Can the following goal proposed for AI be successfully implemented?
“Our coherent extrapolated volition is our wish if we knew more, thought faster, were more the people we wished we were, had grown up farther together; where the extrapolation converges rather than diverges, where our wishes cohere rather than interfere; extrapolated as we wish that extrapolated, interpreted as we wish that interpreted.”
If we were simply minds designed to assess truth, life would be easy. We could simply test and adopt the evidential heuristics and algorithms that provide the most predictive successes, apply these tools to the evidence for and against a given proposition, then simply assign a probability to the truthfulness of that proposition. There would be no default position of belief or disbelief. There would be no bivalent conclusion of belief or disbelief. Everything would be comfortably a matter of epistemological probabilities that had no bearing on our survival.
However, we find ourselves active agents in a world in which we are driven to survive and secure happiness for ourselves and those we love. We find ourselves emotional beings that are very much disturbed by uncertainty. We are driven to “know”.
This drive to “know” is what pulls us away from proper probabilistic positions on the truthfulness of claims, and compels us to claim “knowledge” that a proposition is either true or untrue. While this bivalent approach to truth destroys our credibility as effective assessors of epistemological probabilities, it is nonetheless fully human. Continue reading →
This post is an elaboration of #2 from a list of things I’ve learned late in life. Assessing the tool of assessment is the first step of assessment.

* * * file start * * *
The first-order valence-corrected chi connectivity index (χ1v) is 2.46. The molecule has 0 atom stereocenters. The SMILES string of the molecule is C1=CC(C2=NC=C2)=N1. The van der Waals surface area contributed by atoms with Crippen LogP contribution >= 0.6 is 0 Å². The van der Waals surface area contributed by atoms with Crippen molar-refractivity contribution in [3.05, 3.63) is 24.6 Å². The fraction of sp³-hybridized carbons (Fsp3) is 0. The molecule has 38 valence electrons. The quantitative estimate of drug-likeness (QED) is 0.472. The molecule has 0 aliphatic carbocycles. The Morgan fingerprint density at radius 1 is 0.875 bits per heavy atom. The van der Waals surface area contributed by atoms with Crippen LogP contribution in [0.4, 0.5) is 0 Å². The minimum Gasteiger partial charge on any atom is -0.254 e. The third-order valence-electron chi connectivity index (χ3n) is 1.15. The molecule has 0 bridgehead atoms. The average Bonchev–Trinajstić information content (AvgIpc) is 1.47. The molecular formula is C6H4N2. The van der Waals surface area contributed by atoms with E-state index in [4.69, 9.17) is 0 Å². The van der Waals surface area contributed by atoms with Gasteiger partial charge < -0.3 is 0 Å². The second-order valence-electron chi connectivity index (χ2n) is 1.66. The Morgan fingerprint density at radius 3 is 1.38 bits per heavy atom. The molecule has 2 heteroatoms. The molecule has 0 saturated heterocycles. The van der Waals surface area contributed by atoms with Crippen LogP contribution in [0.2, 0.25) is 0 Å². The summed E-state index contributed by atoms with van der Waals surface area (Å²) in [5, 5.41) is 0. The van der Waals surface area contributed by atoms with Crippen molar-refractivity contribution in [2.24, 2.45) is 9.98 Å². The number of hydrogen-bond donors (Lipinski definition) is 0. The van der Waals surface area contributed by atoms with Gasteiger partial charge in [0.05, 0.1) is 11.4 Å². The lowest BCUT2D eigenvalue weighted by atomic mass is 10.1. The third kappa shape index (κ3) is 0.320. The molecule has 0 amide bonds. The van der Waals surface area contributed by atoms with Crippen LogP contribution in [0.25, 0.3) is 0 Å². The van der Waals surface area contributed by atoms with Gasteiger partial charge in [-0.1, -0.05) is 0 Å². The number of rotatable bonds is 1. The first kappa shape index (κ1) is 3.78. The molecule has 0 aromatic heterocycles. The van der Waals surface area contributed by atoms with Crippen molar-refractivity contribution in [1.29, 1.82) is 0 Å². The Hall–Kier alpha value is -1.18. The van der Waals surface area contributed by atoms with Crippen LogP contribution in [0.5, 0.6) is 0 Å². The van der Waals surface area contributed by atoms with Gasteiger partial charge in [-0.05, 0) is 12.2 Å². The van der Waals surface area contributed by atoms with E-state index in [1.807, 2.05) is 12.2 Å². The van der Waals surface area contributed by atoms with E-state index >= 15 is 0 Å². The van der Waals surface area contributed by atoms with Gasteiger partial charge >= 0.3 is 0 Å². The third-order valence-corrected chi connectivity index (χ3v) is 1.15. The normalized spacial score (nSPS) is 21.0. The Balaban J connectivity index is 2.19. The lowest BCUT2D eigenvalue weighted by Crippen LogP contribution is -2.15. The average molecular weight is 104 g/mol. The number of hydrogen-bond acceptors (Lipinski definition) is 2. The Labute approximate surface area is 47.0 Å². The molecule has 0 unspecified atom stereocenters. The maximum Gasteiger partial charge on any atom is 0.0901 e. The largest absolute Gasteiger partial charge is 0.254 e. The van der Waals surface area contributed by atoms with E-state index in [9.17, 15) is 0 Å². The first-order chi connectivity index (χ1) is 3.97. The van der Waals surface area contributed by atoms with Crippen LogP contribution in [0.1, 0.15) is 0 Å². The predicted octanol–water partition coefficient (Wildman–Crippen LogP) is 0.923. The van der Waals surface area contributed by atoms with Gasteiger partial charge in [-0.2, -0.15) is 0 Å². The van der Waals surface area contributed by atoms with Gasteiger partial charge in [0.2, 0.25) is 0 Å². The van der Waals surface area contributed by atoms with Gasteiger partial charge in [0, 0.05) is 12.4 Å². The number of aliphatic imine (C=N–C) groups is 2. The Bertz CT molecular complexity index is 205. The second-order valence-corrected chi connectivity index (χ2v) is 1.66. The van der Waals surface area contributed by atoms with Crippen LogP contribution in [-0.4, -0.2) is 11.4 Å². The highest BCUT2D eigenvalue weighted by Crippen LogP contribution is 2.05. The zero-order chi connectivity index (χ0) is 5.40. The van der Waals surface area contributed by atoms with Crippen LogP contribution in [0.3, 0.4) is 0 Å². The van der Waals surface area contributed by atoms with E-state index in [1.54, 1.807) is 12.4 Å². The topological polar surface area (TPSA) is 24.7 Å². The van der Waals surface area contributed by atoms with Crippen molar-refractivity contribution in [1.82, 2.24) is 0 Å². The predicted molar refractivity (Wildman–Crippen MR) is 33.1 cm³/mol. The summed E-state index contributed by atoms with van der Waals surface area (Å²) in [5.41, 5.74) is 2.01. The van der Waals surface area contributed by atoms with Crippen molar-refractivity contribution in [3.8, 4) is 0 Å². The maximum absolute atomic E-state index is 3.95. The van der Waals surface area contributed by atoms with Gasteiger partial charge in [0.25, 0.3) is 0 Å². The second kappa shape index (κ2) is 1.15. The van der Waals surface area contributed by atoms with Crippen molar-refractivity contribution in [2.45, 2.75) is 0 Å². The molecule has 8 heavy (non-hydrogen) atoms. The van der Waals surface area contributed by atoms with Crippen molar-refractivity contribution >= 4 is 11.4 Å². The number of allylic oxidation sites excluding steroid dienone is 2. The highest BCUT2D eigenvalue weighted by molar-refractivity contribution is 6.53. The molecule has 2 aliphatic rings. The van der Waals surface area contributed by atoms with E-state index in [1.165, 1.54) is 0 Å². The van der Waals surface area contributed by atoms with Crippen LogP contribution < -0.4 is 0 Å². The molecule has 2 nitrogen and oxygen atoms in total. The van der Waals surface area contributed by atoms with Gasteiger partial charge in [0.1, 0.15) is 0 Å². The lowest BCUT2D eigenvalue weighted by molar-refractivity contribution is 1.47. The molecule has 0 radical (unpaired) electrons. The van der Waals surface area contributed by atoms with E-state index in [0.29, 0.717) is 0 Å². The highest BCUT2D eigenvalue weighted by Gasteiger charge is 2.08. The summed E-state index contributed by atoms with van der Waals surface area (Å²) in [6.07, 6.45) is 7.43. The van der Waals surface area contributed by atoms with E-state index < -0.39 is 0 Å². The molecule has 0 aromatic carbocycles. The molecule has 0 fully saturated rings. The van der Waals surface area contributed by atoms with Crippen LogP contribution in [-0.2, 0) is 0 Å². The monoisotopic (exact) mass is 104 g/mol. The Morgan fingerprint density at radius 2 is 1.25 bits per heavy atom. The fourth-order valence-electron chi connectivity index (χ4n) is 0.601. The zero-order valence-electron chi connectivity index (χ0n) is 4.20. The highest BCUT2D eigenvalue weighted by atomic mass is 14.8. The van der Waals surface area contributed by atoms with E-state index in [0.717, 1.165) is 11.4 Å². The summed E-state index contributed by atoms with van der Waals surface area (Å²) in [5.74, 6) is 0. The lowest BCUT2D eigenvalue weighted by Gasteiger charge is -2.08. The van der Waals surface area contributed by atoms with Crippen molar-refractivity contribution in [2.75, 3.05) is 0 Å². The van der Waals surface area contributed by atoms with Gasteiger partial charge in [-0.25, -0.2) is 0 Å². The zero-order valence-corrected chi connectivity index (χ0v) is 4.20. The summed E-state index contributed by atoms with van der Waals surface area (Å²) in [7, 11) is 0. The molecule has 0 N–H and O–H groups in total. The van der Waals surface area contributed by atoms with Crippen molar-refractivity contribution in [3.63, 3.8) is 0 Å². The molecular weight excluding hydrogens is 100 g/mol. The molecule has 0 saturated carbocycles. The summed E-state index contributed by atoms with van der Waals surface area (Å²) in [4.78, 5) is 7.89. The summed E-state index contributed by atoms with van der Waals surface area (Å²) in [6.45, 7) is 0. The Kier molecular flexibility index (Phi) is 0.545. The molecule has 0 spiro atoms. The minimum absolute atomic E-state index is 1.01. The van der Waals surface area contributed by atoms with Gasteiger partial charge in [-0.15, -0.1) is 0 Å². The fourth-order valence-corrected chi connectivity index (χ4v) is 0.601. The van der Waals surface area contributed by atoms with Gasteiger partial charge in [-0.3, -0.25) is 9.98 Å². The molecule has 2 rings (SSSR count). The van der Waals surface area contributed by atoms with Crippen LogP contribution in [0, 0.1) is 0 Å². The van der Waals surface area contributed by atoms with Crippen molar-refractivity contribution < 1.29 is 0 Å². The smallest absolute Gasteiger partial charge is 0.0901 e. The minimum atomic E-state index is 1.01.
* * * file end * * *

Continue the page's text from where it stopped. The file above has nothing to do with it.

Prior to the understanding of the microscopic dynamics of neurons, the brains of cadavers were prodded and poked at with nothing uncovered that would suggest anything other than the widespread assumption that the folds of gray matter merely housed an immaterial agent of beliefs and the will. And this was intuitive. After all, we feel like we are more than neurons; that we are an immaterial soul that transcends the prison of our physical existence. In conjunction with our intuitive feelings of soulfulness, the nature of this soul was usually defined by a top-down ideology, most commonly a religion.
However, as scientific tools and method allowed us to more deeply examine the physical tissue of the brain, Continue reading →
The interview of Tom Clark by Ginger Campbell linked to below is unquestionably one of the best commentaries on the essence and implications of naturalism out there. It confronts head-on the issues of free will, morality, and what it is to be human.
It says that we are all natural creatures, that nature is what there is, and that nature is enough: That we don’t need anything supernatural to describe ourselves, nor do we need anything supernatural in order to lead meaningful, moral, and effective lives.